“Why drug dealers still live with their moms” was based on the finding that the income distribution within gangs was extremely skewed in favor of those at the top, while the rank-and-file street sellers earned even less than employees in legitimate low-skilled activities, let’s say at McDonald’s, calculated at $3.30 an hour, well below a living wage, so they still live with their moms.
Consider the risk of being shot by rival gangs, ending up in jail, or being beaten up by your own hierarchy. Yet, gangs have no real difficulty in recruiting new members. The prospect of future wealth, rather than current income and working conditions, is the main driver. It is very unlikely that they will make it (their mortality rate is insanely high) but they’re ready to “get rich or die trying”.
Because of the increasing inflow of potential outsiders ready to accept this kind of working conditions in academia and drug gangs, this allows insiders to outsource a number of their tasks onto them. In academia, where there are increasing pressures for research and publishing, it’s teaching. The result is that the core is shrinking, the periphery is expanding, and the core is increasingly dependent on the periphery.
In the United States, more than 40% of teaching staff at universities are now part-time faculty without tenure, or adjunct lecturers paid per course given, with no health insurance or the kind of other things associated with a standard employment relationship. The share of permanent tenured faculty has increased substantially, but it has been massively outpaced by the expansion of teaching staff with precarious jobs and on low incomes’ some adjunct lecturers rely on food stamps, as could the $3 hourly rate of the drug dealer.
The average age of the PhD, between the 1970s and 1990s, hasn’t changed substantially but the age of the first professorship has increased by about 5 years.
Ed. Notes: If academics are to supply the rest of society with useful findings, is this the best way to go about it? What if academia were not subsidized at all and all wannabe academics — the young and the old — had to make it in the real world like everyone else? Then learning would become student-driven — the ideal of George Bernard Shaw and many others. And why not? Isn’t the customer always right?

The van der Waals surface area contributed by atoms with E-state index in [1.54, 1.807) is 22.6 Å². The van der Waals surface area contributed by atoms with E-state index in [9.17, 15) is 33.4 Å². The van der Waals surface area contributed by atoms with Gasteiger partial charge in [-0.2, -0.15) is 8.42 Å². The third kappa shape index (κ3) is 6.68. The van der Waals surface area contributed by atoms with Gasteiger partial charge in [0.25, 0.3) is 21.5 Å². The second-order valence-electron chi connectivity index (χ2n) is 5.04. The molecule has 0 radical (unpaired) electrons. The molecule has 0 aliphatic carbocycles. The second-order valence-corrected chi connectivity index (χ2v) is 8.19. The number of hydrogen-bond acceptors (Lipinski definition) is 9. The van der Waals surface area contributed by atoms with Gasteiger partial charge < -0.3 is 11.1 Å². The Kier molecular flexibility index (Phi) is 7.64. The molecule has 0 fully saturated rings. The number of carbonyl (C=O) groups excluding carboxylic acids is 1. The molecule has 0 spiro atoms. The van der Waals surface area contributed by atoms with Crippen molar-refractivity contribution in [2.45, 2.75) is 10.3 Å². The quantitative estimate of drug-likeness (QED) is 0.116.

Ed. Notes: It’s still true that alcohol plays a huge role in setting the course of society, from lobbying functions to grassroots community building. Which does not mean overdo it, sobriety clearly has its role, too. It just means that the individuals who throw one back together take steps forward together.
This 2013 excerpt of the Wall Street Journal, Dec 25, is by Joseph Walker.
A fake surgical procedure is just as good as real surgery at reducing pain and other symptoms in some patients suffering from torn knee cartilage, according to a new study that is likely to fuel debate over one of the most common orthopedic operations.
As many as 700,000 people in the U.S. undergo knee surgery each year to treat tears in a crescent-shaped piece of cartilage known as the meniscus, which acts as a shock absorber between the upper and lower portions of the knee joints. The tears create loose pieces of cartilage that doctors have long thought interfere with motion of the joints, causing pain and stiffness.
The patients agreed to participate in the study prior to the procedure and were informed they would either receive the surgery or not.
The study of placebo surgery is likely to stir controversy over the minimally invasive procedure, known as partial meniscectomy, which can cost between $3,000 and $6,000. The study’s authors estimated that it accounts for $4 billion in annual medical costs in the U.S.